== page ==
CHAPTER III—A LOVE AFFAIR OF LONG AGO
I thought that probably my connection with Cranford would cease after Miss Jenkyns’s death; at least, that it would have to be kept up by correspondence, which bears much the same relation to personal intercourse that the books of dried plants I sometimes see ("Hortus Siccus,” I think they call the thing) do to the living and fresh flowers in the lines and meadows. I was pleasantly surprised, therefore, by receiving a letter from Miss Pole (who had always come in for a supplementary week after my annual visit to Miss Jenkyns) proposing that I should go and stay with her; and then, in a couple of days after my acceptance, came a note from Miss Matty, in which, in a rather circuitous and very humble manner, she told me how much pleasure I should confer if I could spend a week or two with her, either before or after I had been at Miss Pole’s; “for,” she said, “since my dear sister’s death I am well aware I have no attractions to offer; it is only to the kindness of my friends that I can owe their company.”
Of course I promised to come to dear Miss Matty as soon as I had ended my visit to Miss Pole; and the day after my arrival at Cranford I went to see her, much wondering what the house would be like without Miss Jenkyns, and rather dreading the changed aspect of things. Miss Matty began to cry as soon as she saw me. She was evidently nervous from having anticipated my call. I comforted her as well as I could; and I found the best consolation I could give was the honest praise that came from my heart as I spoke of the deceased. Miss Matty slowly shook her head over each virtue as it was named and attributed to her sister; and at last she could not restrain the tears which had long been silently flowing, but hid her face behind her handkerchief and sobbed aloud.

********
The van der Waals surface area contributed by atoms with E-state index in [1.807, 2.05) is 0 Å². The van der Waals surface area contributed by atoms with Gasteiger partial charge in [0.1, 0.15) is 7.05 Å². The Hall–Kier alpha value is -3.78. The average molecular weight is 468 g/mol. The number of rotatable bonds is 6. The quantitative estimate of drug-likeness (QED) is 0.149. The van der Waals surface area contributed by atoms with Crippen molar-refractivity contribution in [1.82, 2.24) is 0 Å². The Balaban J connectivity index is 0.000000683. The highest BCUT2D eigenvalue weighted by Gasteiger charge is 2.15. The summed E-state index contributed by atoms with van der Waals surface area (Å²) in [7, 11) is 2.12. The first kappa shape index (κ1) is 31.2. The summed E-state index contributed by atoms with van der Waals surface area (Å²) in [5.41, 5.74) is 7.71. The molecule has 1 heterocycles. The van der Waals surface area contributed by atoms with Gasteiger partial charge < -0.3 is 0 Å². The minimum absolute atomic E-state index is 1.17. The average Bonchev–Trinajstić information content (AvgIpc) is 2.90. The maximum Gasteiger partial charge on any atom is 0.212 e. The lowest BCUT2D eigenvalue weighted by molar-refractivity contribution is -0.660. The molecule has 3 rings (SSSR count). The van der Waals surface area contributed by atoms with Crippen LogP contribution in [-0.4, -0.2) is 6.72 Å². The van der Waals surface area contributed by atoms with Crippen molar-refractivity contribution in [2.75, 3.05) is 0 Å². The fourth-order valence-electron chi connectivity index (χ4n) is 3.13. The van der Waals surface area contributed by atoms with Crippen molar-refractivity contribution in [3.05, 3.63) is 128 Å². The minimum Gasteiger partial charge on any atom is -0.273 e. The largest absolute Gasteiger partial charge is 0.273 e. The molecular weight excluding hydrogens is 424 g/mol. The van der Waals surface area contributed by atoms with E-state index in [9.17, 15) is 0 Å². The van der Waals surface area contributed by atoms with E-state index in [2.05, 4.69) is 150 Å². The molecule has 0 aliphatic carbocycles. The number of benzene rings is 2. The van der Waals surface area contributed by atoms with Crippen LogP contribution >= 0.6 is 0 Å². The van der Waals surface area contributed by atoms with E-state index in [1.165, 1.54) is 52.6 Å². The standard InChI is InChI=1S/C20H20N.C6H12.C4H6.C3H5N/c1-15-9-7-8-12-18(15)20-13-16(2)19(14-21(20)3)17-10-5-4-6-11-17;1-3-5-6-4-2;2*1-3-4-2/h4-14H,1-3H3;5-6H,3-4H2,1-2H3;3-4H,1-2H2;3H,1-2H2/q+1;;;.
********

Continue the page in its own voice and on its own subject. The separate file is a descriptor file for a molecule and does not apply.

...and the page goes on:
“Dear Miss Matty,” said I, taking her hand—for indeed I did not know in what way to tell her how sorry I was for her, left deserted in the world. She put down her handkerchief and said —
“My dear, I’d rather you did not call me Matty. She did not like it; but I did many a thing she did not like, I’m afraid—and now she’s gone! If you please, my love, will you call me Matilda?”
I promised faithfully, and began to practise the new name with Miss Pole that very day; and, by degrees, Miss Matilda’s feeling on the subject was known through Cranford, and we all tried to drop the more familiar name, but with so little success that by-and-by we gave up the attempt.
My visit to Miss Pole was very quiet. Miss Jenkyns had so long taken the lead in Cranford that now she was gone, they hardly knew how to give a party. The Honourable Mrs Jamieson, to whom Miss Jenkyns herself had always yielded the post of honour, was fat and inert, and very much at the mercy of her old servants. If they chose that she should give a party, they reminded her of the necessity for so